Example A.24 Here we import math and numpy under aliases so we can use the shortened aliases and not mix up which functions belong to which packages.
import math as ma
import numpy as np
# use the math version of the cosine function
x = ma.cos( ma.pi / 4) 
# use the numpy version of the cosine function
y = np.cos( np.pi / 4) 
print(x, y)

Both x and y in the code give the decimal approximation of \(\sqrt{2}/2\). This is clearly pretty redundant in this really simple case, but you should be able to see where you might want to use this and where you might run into troubles.

Example A.25 (Contents of a Library) Once you have a package imported you can see what is inside of it using the dir command. The following block of code prints a list of all of the functions inside the math package.
import math

Of course, there will be times when you need help with a function. You can use the help command to view the help documentation for any function. For example, you can run the code help(math.acos) to get help on the arc cosine function from the math package.

Exercise A.16 Import the math package, figure out how the log function works, and write code to calculate the logarithm of the number 8.3 in base 10, base 2, base 16, and base \(e\) (the natural logarithm).

A.5 Numerical Python with numpy

The base implementation of Python includes the basic programming language, the tools to write loops, check conditions, build and manipulate lists, and all of the other things that we saw in the previous section. In this section we will explore the package numpy that contains optimized numerical routines for doing numerical computations in scientific computing.

Example A.26 To start with let’s look at a really simple example. Say you have a list of real numbers and you want to take the sine every element in the list. If you just try to take the sine of the list you will get an error. Try it yourself.
from math import pi, sin
MyList = [0,pi/6, pi/4, pi/3, pi/2, 2*pi/3, 3*pi/4, 5*pi/6, pi]

You could get around this error using some of the tools from base Python, but none of them are very elegant from a programming perspective.

from math import pi, sin
MyList = [0,pi/6, pi/4, pi/3, pi/2, 2*pi/3, 3*pi/4, 5*pi/6, pi]
SineList = [sin(n) for n in MyList]
from math import pi, sin
MyList = [0,pi/6, pi/4, pi/3, pi/2, 2*pi/3, 3*pi/4, 5*pi/6, pi]
SineList = [ ]
for n in range(0,len(MyList)):
    SineList.append( sin(MyList[n]) )

Perhaps more simply, say we wanted to square every number in a list. Just appending the code **2 to the end of the list will fail!

MyList = [1,2,3,4]
MyList**2 # This will produce an error

If, instead, we define the list as a numpy array instead of a Python list then everything will work mathematically exactly the way that we intend.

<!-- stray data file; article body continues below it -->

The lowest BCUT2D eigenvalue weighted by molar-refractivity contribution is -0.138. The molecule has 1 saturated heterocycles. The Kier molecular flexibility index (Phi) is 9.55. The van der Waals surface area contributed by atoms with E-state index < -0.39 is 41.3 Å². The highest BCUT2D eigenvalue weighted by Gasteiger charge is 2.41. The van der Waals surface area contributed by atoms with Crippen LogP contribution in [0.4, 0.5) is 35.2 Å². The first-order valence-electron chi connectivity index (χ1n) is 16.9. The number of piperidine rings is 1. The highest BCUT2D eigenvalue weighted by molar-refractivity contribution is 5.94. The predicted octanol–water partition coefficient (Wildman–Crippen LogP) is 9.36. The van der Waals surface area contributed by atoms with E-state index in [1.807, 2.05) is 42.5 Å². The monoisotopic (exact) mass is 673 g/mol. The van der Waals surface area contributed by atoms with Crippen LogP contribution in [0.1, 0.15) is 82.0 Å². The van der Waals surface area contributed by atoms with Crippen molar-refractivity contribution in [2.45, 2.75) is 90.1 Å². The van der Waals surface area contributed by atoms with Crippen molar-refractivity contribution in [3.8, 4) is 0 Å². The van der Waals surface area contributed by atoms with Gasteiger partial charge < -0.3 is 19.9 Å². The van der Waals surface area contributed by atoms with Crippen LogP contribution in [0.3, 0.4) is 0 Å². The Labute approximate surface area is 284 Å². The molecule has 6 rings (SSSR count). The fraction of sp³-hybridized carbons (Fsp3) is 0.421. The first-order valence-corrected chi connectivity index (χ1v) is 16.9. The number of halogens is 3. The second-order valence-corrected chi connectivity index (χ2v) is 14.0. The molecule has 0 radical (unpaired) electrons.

import numpy as np
MyList = np.array([1,2,3,4])
MyList**2 # This will work as expected!  You should stop now and try to take the sine of a full list of numbers that are stored in a `numpy` array.

The package numpy is used in many (most) mathematical computations in numerical analysis using Python. It provides algorithms for matrix and vector arithmetic. Furthermore, it is optimized to be able to do these computations in the most efficient possible way (both in terms of memory and in terms of speed).

Typically when we import numpy we use import numpy as np. This is the standard way to name the numpy package. This means that we will have lots of function with the prefix “np” in order to call on the numpy commands. Let’s first see what is inside the package with the code print(dir(np)) after importing numpy as np. A brief glimpse through the list reveals a huge wealth of mathematical functions that are optimized to work in the best possible way with the Python language. (We are intentionally not showing the output here since it is quite extensive, run it so you can see.)

A.5.1 Numpy Arrays, Array Operations, and Matrix Operations

In the previous section you worked with Python lists. As we pointed out, the shortcoming of Python lists is that they don’t behave well when we want to apply mathematical functions to the vector as a whole. The "numpy array", np.array, is essentially the same as a Python list with the notable exceptions that

  • In a numpy array every entry is a floating point number
  • In a numpy array the memory usage is more efficient (mostly since Python is expecting data of all the same type)
  • With a numpy array there are ready-made functions that can act directly on the array as a matrix or a vector

Let’s just look at a few examples using numpy. What we’re going to do is to define a matrix \(A\) and vectors \(v\) and \(w\) as \[A = \begin{pmatrix} 1 & 2 \\ 3 & 4 \end{pmatrix}, \quad v = \begin{pmatrix} 5\\6 \end{pmatrix} \quad \text{and} \quad w = v^T = \begin{pmatrix} 5 & 6 \end{pmatrix}.\] Then we’ll do the following

  • Get the size and shape of these arrays
  • Get individual elements, rows, and columns from these arrays
  • Treat these arrays as with linear algebra to
    • do element-wise multiplication
    • do matrix a vector products
    • do scalar multiplication
    • take the transpose of matrices